Were you ever under the impression that Massachusetts traffic lights are coordinated to force you to stop? I can’t speak for the entire state, but several years back I made a 6 week experiment, and made sure while driving (mostly around Newton, Waltham, and Watertown) to follow the posted speed limits, and to note the state of traffic lights when I got to them. I found that 62% of the time they were red. That is significantly worse than random!
Time in traffic burns gas, transferring money from MA to oil producing states and countries, many of which are our sworn enemies. Time in traffic isn’t spent with our families, neighbors, and friends, degrading our quality of life. The burnt gasoline ends up in our air, contributing to pollution and global warming.
It turns out that traffic lights in MA are managed by the cities and towns, a situation that right off the bat lends itself to mis-coordination at town boundaries. Worse than that, what city or town has the budget to pay for appropriate skills for (moderately complicated) light coordination? Worse yet, cities might choose to slow down through traffic, in comparison with neighboring towns, to avoid increased congestion. Worst of all, if traffic light management is contracted out, there is no accounting whatsoever for the motives and performance of the companies that so badly mis-coordinate these lights.
Suggestion: transfer traffic light coordination responsibilities to the state or to the MDC.
There are two significant problems affecting the usability of public transportation in the Boston metropolitan area: lateral connections, and counter-rush connections.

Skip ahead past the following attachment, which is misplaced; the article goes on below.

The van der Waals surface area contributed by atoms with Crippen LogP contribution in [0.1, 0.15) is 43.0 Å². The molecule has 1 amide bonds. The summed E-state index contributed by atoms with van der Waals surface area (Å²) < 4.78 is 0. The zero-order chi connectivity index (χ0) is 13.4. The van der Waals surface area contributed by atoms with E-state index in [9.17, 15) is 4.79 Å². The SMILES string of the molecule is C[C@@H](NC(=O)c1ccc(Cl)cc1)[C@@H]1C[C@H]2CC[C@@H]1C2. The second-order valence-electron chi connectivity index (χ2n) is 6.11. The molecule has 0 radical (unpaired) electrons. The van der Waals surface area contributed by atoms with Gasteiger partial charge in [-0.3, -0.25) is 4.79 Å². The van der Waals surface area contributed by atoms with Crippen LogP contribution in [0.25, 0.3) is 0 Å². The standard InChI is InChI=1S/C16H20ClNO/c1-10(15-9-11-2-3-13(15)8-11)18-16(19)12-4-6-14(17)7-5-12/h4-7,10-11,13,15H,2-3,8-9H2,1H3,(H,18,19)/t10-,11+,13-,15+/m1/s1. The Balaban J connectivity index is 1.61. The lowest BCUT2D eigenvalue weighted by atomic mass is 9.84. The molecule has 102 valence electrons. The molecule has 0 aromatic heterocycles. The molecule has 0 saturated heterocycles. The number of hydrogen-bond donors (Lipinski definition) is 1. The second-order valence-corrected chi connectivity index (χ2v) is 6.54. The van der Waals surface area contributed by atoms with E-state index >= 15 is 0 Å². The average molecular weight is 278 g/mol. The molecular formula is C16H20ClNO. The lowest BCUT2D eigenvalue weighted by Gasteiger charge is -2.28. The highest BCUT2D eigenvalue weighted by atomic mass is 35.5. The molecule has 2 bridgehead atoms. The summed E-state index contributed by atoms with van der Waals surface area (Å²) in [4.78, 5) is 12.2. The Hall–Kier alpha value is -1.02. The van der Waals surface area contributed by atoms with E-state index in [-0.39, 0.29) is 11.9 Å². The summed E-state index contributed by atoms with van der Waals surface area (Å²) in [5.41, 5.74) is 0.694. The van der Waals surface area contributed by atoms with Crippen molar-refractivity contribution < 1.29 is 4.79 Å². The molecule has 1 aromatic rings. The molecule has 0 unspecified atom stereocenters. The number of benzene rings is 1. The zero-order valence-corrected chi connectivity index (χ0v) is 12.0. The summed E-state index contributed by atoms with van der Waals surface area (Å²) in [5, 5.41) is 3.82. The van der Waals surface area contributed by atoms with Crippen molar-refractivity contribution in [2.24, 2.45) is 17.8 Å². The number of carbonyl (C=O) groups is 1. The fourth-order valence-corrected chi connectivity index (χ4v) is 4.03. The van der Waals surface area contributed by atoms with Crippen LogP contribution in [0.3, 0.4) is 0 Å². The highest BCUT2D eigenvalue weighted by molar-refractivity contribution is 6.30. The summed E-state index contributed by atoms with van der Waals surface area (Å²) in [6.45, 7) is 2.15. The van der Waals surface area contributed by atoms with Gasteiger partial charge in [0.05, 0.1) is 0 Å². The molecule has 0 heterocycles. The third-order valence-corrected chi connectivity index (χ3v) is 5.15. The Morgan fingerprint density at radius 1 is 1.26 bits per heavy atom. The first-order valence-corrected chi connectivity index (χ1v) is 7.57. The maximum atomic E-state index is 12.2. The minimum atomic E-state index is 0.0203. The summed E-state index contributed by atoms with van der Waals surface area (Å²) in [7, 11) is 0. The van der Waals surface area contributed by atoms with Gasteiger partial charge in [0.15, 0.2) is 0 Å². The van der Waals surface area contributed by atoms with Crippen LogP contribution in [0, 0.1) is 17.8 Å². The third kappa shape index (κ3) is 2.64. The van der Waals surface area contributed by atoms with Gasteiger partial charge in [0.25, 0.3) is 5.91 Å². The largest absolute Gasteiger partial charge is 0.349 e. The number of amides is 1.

Have you ever tried to go from Alewife to Newton Corner by public transportation? Although both are major hubs of public transportation, they are very poorly connected with each other. The (T) has many hubs outside Boston that are poorly connected to each other, practically forcing commuters who need to go from one to the other to either take their car, or suffer public transit via Boston.
If commuters opt, as I have when I worked in Woburn, to go by public transport through Boston, they run into the second obstacle, namely, that rush-hour buses more often go empty out of Boston in the morning, and empty into Boston in the evening. Not even taking passengers from terminus to terminus!
This means, for example, that it is hard to get by public transportation from Newton Corner to West Newton in the morning rush hours, or return in the evenings.
Simple low-cost changes, such as a few express lateral connections between transit hubs and two-way passenger traffic on express buses during rush-hours (at the very least terminus to terminus), can make public transit significantly more attractive to many commuters.
Such changes will go a long way to reduce congestion, pollution, and monetary support of Saudi Arabia.